From Consortium News
April 16, 2018
The following are remarks at the memorial for Bob Parry delivered on Saturday by Brian Barger, who shared many bylines with Bob (and a drink or two) at the Associated Press, uncovering the Iran-Contra scandal, and provoking the ire of AP editors, nervous about what the two friends were finding out.
By Brian Barger
I remember it was a pleasure to meet Bob in 1984. The CIA was ramping up its covert war in Nicaragua. News reports from the region documented atrocities committed by President Reagan’s “freedom fighters” and their CIA handlers. Congress was starting to take notice, and was threatening to cut off US aid.
I got a call from Betsy Cohn, a Latin America scholar from Georgetown University, saying I should meet this guy from the AP. Over lunch we shared notes. I’d done much of my reporting from Central America and Miami, and Bob from Washington. We agreed there was a lot of low-hanging fruit on this story, and we talked about why there was such reluctance to cover it, particularly among the Washington press corps. We agreed that this could be a good reporting partnership.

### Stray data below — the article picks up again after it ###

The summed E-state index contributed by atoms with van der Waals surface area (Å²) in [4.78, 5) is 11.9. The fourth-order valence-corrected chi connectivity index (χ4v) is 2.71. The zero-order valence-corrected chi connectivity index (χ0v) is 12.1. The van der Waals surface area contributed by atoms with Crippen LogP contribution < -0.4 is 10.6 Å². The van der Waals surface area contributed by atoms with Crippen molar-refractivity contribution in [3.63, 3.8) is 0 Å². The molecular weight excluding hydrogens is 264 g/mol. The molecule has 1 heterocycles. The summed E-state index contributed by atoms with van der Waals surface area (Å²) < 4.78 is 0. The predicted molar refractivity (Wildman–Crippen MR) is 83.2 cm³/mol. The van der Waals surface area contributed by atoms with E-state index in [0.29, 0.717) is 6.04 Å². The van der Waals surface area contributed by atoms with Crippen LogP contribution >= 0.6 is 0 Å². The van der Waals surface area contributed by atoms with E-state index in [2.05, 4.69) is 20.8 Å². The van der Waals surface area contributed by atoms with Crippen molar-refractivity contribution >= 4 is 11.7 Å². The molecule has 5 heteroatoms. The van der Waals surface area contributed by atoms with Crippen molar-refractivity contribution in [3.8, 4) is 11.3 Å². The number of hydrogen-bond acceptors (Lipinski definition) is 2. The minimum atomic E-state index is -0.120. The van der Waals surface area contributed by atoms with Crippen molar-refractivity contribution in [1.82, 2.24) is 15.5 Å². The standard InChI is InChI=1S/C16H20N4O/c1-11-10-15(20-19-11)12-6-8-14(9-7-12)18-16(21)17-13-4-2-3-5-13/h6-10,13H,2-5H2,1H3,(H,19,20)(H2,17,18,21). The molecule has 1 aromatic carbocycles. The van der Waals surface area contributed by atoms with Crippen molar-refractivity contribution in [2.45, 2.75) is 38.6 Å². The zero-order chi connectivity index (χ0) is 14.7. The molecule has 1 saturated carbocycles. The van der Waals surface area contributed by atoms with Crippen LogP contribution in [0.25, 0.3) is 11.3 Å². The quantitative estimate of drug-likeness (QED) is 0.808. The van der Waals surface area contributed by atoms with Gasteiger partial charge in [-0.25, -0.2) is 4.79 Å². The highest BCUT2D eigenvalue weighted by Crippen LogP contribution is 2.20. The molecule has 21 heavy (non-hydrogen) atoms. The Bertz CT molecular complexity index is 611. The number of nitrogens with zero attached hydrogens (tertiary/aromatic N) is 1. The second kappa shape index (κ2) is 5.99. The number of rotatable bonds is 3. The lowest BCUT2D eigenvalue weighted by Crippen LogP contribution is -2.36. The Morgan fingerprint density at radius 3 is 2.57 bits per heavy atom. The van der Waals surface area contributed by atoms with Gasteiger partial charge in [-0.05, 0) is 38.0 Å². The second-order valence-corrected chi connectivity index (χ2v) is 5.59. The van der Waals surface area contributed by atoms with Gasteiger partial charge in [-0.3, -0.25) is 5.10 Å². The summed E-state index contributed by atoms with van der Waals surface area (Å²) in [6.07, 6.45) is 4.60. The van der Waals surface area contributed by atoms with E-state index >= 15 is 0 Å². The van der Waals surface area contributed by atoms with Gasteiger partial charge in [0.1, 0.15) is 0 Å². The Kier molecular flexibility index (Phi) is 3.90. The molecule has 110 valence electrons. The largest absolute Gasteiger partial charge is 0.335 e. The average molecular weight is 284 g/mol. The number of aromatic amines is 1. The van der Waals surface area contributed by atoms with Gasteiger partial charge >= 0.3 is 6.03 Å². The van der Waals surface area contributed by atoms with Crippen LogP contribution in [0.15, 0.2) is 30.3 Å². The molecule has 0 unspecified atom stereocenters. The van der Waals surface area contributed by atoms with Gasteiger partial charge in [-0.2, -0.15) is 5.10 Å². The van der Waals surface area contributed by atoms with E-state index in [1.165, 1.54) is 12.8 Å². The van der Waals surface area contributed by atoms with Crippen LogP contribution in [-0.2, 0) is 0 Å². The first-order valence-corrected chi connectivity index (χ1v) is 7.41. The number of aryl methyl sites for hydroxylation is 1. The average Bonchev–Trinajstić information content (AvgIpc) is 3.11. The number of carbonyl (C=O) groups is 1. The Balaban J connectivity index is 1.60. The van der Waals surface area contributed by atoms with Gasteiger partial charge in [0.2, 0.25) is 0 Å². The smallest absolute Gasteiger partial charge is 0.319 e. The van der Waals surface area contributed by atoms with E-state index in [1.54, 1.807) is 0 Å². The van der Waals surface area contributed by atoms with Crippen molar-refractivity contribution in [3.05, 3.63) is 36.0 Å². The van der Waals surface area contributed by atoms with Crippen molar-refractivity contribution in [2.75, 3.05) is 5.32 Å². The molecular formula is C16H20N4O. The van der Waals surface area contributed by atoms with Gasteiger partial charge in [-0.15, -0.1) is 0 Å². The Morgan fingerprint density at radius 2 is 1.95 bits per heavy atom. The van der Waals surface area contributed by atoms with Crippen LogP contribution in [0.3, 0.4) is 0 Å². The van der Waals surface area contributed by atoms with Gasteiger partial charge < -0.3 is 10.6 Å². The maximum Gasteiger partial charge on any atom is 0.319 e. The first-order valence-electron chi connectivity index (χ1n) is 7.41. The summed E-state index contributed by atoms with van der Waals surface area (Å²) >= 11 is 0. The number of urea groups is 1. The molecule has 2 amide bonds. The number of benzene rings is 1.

And it was in these early days that I learned some important lessons about journalism from Bob.
It started over that lunch, when Bob politely reminded me that I’d buried the lede in a recent story that should have received wide attention – but didn’t. This was Bob Parry journalism lesson number one: Don’t bury the lede.
The story was about a blue, cloth-covered manual produced by the CIA and distributed to contra commanders in Honduras. Bob wanted a copy. So, Bob Parry journalism lesson Number Two: Be persistent. I gave it to him, and Bob produced a deeply reported piece on what thereafter was known as the CIA assassination manual. Lesson number three: Make those ten extra phone calls before calling it a day.
This was the beginning of an enduring friendship that lasted 35 years. It was also the beginning of an enduring work relationship. Over the next two years, we peeled back the story about White House aide Oliver North and the White House role orchestrating a secret war in Nicaragua.
For the rest of the story: https://consortiumnews.com/2018/04/16/it-started-over-lunch-and-ended-with-the-exposure-of-one-of-the-greatest-scandals-in-u-s-history/